________________________ appears to inhibit waking areas in the rostral midbrain and mesopontine reticular core.
Preoptic nucleus of ant. Hypothalamus
Preoptic nucleus of ant. Hypothalamus appears to inhibit waking areas in the _______________ and ___________________________.
rostral midbrain, mesopontine reticular core
Where is prostaglandin D2 highly concentrated?
Prostaglandin inhibition by _____________ can decrease diurnal sleep.
The __________________ may also promote sleep by inhibiting the waking area in the posterior hypothalamus.
What factors have hynogenic effects by acting on the anterior hypothalamus.
triazolam, 5HTP, muramyl peptides, PGD2
What type of neurons are involved in sleep spindles and delta waves?
Sedatives and hypnotics stimulate __________ receptors and facilitate sleep.
Sleep spindles are rhythmic cortical waveforms generated by oscillatory activity in ______________ of the thalamus.
Slow waves are generated in ________________ circuits arising in _______________.
neocortical, all cortical layers
An increase in GABAergic anterior hypothalamic preoptic and basal forebrain neurons is associated with _______ sleep.
What is cortical EEG doing in REM sleep?
highly desynchronized (similar to waking)
What type of sleep is associated with pontine geniculate occipital spikes?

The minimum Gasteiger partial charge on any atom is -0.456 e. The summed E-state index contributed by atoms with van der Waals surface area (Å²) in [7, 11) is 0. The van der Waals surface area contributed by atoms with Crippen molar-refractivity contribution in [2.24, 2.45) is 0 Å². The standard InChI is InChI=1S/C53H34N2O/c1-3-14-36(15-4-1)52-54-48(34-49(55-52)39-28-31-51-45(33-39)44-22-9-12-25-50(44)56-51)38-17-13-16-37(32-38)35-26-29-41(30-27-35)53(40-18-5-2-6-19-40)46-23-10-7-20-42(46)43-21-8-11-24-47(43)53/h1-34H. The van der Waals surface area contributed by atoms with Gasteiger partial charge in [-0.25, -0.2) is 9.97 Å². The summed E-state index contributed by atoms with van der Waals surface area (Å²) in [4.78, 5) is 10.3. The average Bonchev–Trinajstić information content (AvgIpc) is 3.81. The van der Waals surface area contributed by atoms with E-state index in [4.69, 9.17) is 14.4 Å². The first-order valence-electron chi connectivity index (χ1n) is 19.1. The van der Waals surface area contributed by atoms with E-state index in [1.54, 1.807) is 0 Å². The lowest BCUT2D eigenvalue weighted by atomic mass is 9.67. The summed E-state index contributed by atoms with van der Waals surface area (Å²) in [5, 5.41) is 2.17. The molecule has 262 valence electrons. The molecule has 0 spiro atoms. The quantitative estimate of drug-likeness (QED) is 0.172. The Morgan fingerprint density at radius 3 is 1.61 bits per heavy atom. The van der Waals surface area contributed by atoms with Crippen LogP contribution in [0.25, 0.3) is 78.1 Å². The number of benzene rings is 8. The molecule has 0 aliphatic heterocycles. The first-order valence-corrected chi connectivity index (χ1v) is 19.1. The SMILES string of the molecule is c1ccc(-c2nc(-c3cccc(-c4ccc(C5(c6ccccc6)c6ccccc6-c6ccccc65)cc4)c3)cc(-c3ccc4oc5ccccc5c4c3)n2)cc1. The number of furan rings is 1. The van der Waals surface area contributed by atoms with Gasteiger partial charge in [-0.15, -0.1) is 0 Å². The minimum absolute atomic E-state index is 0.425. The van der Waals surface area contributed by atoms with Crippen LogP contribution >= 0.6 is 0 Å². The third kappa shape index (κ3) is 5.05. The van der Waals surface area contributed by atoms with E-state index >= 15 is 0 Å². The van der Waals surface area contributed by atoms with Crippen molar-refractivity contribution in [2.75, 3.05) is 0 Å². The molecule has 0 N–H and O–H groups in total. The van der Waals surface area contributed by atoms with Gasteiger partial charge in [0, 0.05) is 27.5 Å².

What phasic events are associated with PGO spikes?
rapid eye movements, changes in respiration, heart rate, muscle twitches, and dreaming
Where do PGO spikes originate from?
REM-ON cells in medial pontine reticular formation and adjacent reticular tegmental nucleus
In animals, REM sleep has been eliminated by placing lesions where?
ventral to locus ceruleus
REM sleep can be induced by cholinergic stimulation of the __________.
REM sleep can be induced by __________ stimulation of the pons.
REM-OFF cells are represented by what cells? (which become silent during REM)
noradrenergic cells of locus ceruleus
___________ is 30% greater in REM sleep.
What is the progressive decrease in muscle tone in REM sleep associated with?
hyperpolarization of moter neurons
What type of sleep does many antidepressants suppress?
What happens in REM behavior disorder?
persistant muscular tone during REM, bursts of excessive limb and body movements,
There is a reduction in body and brain temperature at the onset of sleep. What change is this associated with?
At the onset of sleep, there is reduced thermosensitivity of ______________.
hypothalamic preoptic nucleus
What serves as an endogenous clock influencing both sleep and body temp in a closely coupled fashion?
How much does brain metabolism decrease in slow-wave sleep?
Is inhibition of TSH sleep promoting or sleep inhibiting?
Is inhibition of cortisol sleep promoting or sleep inhibiting?
Is stimulation of GH and prolactin sleep promoting or sleep inhibiting?
Is muramyl peptide sleep promoting or sleep inhibiting?
Is prolactin sleep promoting or sleep inhibiting?
Is stimulation of TSH sleep promoting or sleep inhibiting?